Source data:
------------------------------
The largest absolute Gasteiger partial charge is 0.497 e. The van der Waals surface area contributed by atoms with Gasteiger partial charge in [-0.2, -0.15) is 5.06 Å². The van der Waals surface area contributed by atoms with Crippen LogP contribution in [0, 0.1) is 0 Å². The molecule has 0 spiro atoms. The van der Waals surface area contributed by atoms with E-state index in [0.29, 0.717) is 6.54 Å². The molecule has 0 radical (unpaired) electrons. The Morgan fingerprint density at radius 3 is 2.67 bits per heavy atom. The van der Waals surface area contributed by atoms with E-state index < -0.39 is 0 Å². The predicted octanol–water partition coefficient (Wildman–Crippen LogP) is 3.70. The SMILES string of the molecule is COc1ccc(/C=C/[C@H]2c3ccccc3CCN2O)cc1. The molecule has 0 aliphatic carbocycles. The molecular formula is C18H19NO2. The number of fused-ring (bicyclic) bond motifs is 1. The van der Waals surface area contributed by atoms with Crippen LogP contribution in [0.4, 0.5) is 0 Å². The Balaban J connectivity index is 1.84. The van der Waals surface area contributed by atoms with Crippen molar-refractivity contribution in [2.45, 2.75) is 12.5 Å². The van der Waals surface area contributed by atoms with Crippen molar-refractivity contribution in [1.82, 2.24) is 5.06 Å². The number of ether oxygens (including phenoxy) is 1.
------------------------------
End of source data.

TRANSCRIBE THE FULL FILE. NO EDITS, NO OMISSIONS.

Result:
The largest absolute Gasteiger partial charge is 0.497 e. The van der Waals surface area contributed by atoms with Gasteiger partial charge in [-0.2, -0.15) is 5.06 Å². The van der Waals surface area contributed by atoms with Crippen LogP contribution in [0, 0.1) is 0 Å². The molecule has 0 spiro atoms. The van der Waals surface area contributed by atoms with E-state index in [0.29, 0.717) is 6.54 Å². The molecule has 0 radical (unpaired) electrons. The Morgan fingerprint density at radius 3 is 2.67 bits per heavy atom. The van der Waals surface area contributed by atoms with E-state index < -0.39 is 0 Å². The predicted octanol–water partition coefficient (Wildman–Crippen LogP) is 3.70. The SMILES string of the molecule is COc1ccc(/C=C/[C@H]2c3ccccc3CCN2O)cc1. The molecule has 0 aliphatic carbocycles. The molecular formula is C18H19NO2. The number of fused-ring (bicyclic) bond motifs is 1. The van der Waals surface area contributed by atoms with Crippen LogP contribution in [0.4, 0.5) is 0 Å². The Balaban J connectivity index is 1.84. The van der Waals surface area contributed by atoms with Crippen molar-refractivity contribution in [2.45, 2.75) is 12.5 Å². The van der Waals surface area contributed by atoms with Crippen molar-refractivity contribution in [1.82, 2.24) is 5.06 Å². The number of ether oxygens (including phenoxy) is 1.